(4) The particle sizes of the broken rock mass, sand sizes, porosity, and other factors were found to have important influences on the water-sand inrush disasters. Also, the sand loss amounts were greatly increased with the increases in the particle sizes of the broken rock mass and porosity and the decreases in sand sizes.

Conflicts of Interest

The authors declare that there are no conflicts of interest regarding the publication of this paper.

Acknowledgments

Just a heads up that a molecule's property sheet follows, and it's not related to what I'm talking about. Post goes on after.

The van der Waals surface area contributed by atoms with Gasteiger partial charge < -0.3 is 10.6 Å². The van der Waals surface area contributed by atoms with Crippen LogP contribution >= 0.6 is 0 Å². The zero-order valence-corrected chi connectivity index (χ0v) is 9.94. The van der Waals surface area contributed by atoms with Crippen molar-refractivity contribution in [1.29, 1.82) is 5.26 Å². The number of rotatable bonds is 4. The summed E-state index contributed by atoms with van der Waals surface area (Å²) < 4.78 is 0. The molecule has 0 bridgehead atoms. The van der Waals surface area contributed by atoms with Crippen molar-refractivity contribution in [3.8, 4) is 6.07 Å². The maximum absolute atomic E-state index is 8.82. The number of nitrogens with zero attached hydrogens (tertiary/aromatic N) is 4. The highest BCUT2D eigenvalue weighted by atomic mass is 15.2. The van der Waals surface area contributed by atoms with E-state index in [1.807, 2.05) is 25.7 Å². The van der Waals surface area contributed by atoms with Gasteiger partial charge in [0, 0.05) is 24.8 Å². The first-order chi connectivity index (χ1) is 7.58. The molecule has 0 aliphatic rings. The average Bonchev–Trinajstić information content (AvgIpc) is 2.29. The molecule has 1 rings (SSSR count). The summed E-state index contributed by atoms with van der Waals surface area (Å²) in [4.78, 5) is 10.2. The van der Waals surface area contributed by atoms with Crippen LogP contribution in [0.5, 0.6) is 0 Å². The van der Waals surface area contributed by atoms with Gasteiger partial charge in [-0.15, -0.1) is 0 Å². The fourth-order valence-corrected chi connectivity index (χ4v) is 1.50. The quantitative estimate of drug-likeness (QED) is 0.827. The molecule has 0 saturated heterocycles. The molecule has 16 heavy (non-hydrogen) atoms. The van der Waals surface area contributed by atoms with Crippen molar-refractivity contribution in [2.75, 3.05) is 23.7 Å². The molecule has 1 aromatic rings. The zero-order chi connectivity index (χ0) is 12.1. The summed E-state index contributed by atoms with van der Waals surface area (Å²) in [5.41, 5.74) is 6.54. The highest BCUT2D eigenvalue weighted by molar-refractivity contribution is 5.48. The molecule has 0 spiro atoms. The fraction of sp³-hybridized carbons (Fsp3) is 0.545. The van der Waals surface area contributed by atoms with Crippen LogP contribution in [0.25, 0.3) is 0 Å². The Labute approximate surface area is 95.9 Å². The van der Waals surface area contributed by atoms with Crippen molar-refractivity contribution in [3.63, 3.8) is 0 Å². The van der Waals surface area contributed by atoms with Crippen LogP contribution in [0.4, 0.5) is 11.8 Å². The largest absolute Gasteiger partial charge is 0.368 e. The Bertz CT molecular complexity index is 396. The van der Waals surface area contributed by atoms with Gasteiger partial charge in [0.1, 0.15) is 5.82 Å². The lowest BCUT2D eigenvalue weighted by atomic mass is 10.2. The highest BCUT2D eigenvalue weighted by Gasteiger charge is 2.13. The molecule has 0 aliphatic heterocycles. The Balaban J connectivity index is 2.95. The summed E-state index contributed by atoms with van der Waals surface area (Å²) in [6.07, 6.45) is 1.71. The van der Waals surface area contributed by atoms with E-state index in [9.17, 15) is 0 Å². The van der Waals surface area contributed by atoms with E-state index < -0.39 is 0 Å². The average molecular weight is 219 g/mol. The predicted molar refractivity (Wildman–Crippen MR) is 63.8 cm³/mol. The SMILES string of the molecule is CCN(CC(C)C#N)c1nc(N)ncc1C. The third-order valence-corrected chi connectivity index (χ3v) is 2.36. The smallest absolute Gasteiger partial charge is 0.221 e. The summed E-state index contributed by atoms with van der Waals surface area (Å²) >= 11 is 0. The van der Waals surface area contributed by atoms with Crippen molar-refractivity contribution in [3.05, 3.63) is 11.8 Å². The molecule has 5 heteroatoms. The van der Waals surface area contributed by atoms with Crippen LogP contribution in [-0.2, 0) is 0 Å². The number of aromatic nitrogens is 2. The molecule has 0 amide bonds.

This paper was supported by the Research Fund of the State Key Laboratory of Coal Resources and Safe Mining, CUMT (13KF02); the National Natural Science Foundation of China (51704095 and 51774110); the Research Fund of the State Key Laboratory of Water Resources Protection and Utilization in Coal Mining, Shenhua Group (SHJT-16-30.11); the Research Fund of the State Key Laboratory for Geomechanics and Deep Underground Engineering, CUMT (SKLGDUEK1310); the Research Fund of the Henan Key Laboratory for Green and Efficient Mining and Comprehensive Utilization of Mineral Resources (Henan Polytechnic University) (S201619); the Key Project of Science and Technology of Department of Education of Henan Province (no. 14A440001).